Everyday Life


Slovenia is a relatively small European country, located in the  southern Central Europe. It is bordered by Austria to the north, Hungary to the northeast, Italy to the south and to the west and Croatia to the southeast. Geographically, Slovenia is situated at the junction of the Alps, the Dinaric mountains, the Pannonian Plain and the Mediterranean. Slovenian territory covers 20,273 square kilometers and has a population of 2,07 million. The capital Ljubljana is an economic, cultural and political centre. Other biggest cities of Slovenia are Maribor, Celje, Kranj, Velenje and Koper.


The climate is continental with four seasons: cold winter, spring, warm summer and autumn. At the coastal areas there is pleasant submediterranean climate. The average temperatures are -2° in January and 35° in July. In winter, temperatures can drop to -20° and in summer they can reach 35° or more. There is also a lot of snow in the winter. The autumn is the season with the most rainfall. The sun shines approximately 2,000 hours per year in Slovenia.

Slovenian Society

The people of Slovenia have a right to their own religious beliefs. The law is superior to any religious regulations. The majority of the population is Roman Catholic and there are 53 other religious communities, spiritual groups, societies and associations registered in Slovenia. About 10,2% of the population are either agnostic or atheist. The majority of the population declare themselves as Slovenes (94.10%), but the number of foreign nationals has been increasing in recent years. Slovenian language is the official language but in the areas where Italian or Hungarian national communities live, the official language is also Italian or Hungarian. Slovenia is a parliamentary democracy republic. The head of the state is the President of the Republic, who is elected every five years. The holder of the executive power in Slovenia is the Government, which is led by the Prime Minister and the council of ministers. Judicial power in Slovenia is exercised by the courts. Slovenia is governed by the rule of law. The Constitution is the highest general act by which the state defines the general principles and forms of its political and social order. Slovenia is a very safe country, it has a very low crime rate. Smoking is banned in all closed public and work premises. Slovenia is known for its wonderful green nature and beautiful scenery. Slovenians are very proud of their landscape and spend much time in nature enjoying picnics, sports and other outdoor recreation activities.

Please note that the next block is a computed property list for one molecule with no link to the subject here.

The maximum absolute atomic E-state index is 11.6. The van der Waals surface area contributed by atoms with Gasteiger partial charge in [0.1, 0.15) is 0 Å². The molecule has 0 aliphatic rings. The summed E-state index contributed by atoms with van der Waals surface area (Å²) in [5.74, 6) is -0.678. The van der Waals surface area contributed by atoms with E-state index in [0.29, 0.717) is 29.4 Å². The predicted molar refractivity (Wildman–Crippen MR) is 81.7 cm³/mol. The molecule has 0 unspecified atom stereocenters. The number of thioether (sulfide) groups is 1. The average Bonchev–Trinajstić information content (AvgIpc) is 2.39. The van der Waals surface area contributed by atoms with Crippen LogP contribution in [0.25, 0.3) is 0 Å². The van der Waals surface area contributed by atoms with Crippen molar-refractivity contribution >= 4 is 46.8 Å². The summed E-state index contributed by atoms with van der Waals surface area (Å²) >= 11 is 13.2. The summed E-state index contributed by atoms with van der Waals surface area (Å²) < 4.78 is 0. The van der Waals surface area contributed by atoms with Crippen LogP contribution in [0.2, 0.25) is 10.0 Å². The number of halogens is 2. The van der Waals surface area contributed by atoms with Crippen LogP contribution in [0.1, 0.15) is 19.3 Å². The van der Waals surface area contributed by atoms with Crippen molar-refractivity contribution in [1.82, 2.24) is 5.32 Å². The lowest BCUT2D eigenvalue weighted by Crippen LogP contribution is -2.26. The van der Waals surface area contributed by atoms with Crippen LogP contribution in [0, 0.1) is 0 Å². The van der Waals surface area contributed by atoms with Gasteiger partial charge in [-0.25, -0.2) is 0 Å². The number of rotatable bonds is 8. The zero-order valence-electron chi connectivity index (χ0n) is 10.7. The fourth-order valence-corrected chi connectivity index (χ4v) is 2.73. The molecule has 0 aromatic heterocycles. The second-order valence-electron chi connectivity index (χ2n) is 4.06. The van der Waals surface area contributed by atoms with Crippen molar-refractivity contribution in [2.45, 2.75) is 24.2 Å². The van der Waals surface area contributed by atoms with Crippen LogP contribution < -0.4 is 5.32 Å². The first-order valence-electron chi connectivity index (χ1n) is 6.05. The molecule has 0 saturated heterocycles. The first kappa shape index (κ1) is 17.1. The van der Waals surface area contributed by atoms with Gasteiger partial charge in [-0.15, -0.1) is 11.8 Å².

Money, Currency and Banking

The official currency of the country is Euro and the most common way of payment is in cash or by card. The most commonly used is personal bankcard (Maestro, Visa), but you can also choose among credit, debit and prepaid cards. There are different types of accounts: personal and business. For opening a bank account you will need: 

The big problem is that certain banks do not open accounts to everyone, and it can happen that they will refuse you and you will have to find another bank.

Public Transport Information

Legal Matters: Rights and Responsibilities

What are my rights and responsibilities?

If you are granted international protection you have the same rights as Slovenian citizens, except the right to vote, be elected for public office, work in the army or the police or buy a real estate in Slovenia.

As a foreigner, you have the responsibility to respect Slovenian Constitution and laws, and to respect the rights of others. You must inform authorities responsible for assisting with integration into the environment about: changing your place of residence, personal name, marital status, acquiring new citizenship, employment, financial social assistance, income and other benefits and assets.

Obtaining Citizenship

If you are granted international protection, you have the right to acquire Slovene citizenship under certain conditions.

The application for citizenship is submitted at the administrative unit in the area where you have registered your address. There is a lot of documentation to complete and the process can take a long time.

Further Information and Links